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Right Fish for You? – Top Aquarium Tip #4

PROBLEM: Many people go to the pet store and just start picking out fish for their new tank like an interior decorator picks out new furniture for a mansion. Often the only criteria is what looks good; i.e. the most colorful fish or the most impressive. Occasionally, their checkbook makes the decisions and only the cheap fish are selected. While there is nothing wrong with desiring the nicest-looking fish for your aquarium, or simply being economical, there is often very little thought given to the long term “big picture.” Can your tank really hold that many fish? Will that fish outgrow the...
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Swamp People: A Review

When the History Channel aired the pilot episode of “Swamp People,” I couldn’t resist my curiosity to sit down and watch, despite my affinity for animals. For those of you not aware, Swamp People is a TV series that showcases the legalized hunting season of the American alligator in the state of Louisiana, and the culture surrounding this practice. “Gator hunting” is a tradition dating back as far as 300 years, and many veteran hunters earn the majority of their yearly income within the 30-day window that makes up the open season for these large reptiles. Their success is largely dependent on...
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Venomous Snake I.D. in the Southeast – Part 3

At last, we come to the rattlesnakes. There are three main species native to the southeast United States, and here I will briefly describe them to you, in no particular order. The smallest, and arguably, the most frequently encountered is the pygmy rattlesnake. Often referred to as the ground rattler, this diminutive serpent has a much more slender body shape than its larger relatives, and rarely grows over 2 feet in length. It is typically a greyish hue with dark black markings saddling its back and sides, although some localities can be red or tan in coloration. Its natural color and pattern is...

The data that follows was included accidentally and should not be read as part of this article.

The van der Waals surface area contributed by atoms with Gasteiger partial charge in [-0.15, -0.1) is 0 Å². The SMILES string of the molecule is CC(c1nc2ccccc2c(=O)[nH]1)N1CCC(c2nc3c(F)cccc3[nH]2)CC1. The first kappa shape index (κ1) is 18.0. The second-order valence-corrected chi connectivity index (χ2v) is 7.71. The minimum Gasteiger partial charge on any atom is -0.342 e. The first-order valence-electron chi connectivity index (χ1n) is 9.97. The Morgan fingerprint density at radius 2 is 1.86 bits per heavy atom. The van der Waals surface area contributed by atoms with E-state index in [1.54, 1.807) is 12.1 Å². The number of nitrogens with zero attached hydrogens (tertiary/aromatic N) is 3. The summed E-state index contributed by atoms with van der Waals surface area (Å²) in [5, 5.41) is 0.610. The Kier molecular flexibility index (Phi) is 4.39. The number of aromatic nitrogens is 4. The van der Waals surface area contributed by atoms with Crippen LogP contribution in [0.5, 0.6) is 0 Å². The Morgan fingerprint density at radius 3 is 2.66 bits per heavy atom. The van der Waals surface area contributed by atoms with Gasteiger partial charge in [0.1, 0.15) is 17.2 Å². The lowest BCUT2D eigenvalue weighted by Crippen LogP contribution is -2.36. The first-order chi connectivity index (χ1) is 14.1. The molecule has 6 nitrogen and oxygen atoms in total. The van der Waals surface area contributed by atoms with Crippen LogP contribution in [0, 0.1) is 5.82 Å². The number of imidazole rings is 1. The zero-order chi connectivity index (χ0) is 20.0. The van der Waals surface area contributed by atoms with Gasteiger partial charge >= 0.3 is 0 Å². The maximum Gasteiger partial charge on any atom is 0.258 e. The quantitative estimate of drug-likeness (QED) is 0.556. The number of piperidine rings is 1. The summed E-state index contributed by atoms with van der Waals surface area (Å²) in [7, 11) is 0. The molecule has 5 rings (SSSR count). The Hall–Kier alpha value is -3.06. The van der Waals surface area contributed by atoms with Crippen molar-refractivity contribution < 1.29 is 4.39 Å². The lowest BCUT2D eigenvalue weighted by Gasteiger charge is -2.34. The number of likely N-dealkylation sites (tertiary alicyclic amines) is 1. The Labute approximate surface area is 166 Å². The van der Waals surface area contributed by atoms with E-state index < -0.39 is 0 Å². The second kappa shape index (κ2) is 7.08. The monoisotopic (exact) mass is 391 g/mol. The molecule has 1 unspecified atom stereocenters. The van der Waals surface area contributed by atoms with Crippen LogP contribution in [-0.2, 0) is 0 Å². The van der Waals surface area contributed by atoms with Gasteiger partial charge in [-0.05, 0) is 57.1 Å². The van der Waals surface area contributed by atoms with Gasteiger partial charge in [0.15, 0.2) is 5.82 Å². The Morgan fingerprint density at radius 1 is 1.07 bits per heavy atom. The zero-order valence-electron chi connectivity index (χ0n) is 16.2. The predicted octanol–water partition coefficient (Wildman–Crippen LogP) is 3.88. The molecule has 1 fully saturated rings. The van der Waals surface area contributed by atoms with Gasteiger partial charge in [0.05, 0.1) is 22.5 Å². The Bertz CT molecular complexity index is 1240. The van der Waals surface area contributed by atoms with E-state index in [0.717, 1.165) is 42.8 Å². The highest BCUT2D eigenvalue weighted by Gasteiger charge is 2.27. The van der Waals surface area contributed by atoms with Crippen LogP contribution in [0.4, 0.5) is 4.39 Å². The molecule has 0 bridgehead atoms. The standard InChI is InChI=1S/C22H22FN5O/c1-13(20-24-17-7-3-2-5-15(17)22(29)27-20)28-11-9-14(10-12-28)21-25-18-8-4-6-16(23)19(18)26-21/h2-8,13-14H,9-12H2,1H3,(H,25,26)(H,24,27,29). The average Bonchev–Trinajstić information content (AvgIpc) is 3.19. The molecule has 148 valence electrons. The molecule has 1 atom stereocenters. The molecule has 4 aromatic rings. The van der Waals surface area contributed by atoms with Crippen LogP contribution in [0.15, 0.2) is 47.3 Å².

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Venomous Snake I.D. – Part 2

These next two snakes are more commonly encountered than the elusive coral snake, which I described in the previous blog regarding identifying venomous snakes. They are the southern copperhead and the western cottonmouth. In the pit viper family, both species can be active during daylight hours and are frequently found near bodies of water. It is for these reasons that they are arguably the most commonly encountered venomous snakes in the southeast United States; virtually any sizable body of fresh water near a wooded area could be potential habitat for these snakes, whether it is a pond, creek, river...
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Venomous Snake ID in the Southeast – Part 1

As an avid animal-lover with a particular affinity for the reptilian beasties, I am always a little disheartened when someone I know informs me that they have recently killed a snake on their property. In many cases, the tale is accompanied by a photo, either via Facebook, email, or cellphone, with the intent that I (the unofficial “snake guy” that they know) can identify the species. Regrettably (especially for the snake), most of the time, it turns out to be a completely harmless species, such as a garter snake, rat snake, or the common Dekay’s brown snake, rather than a venomous, potentially...
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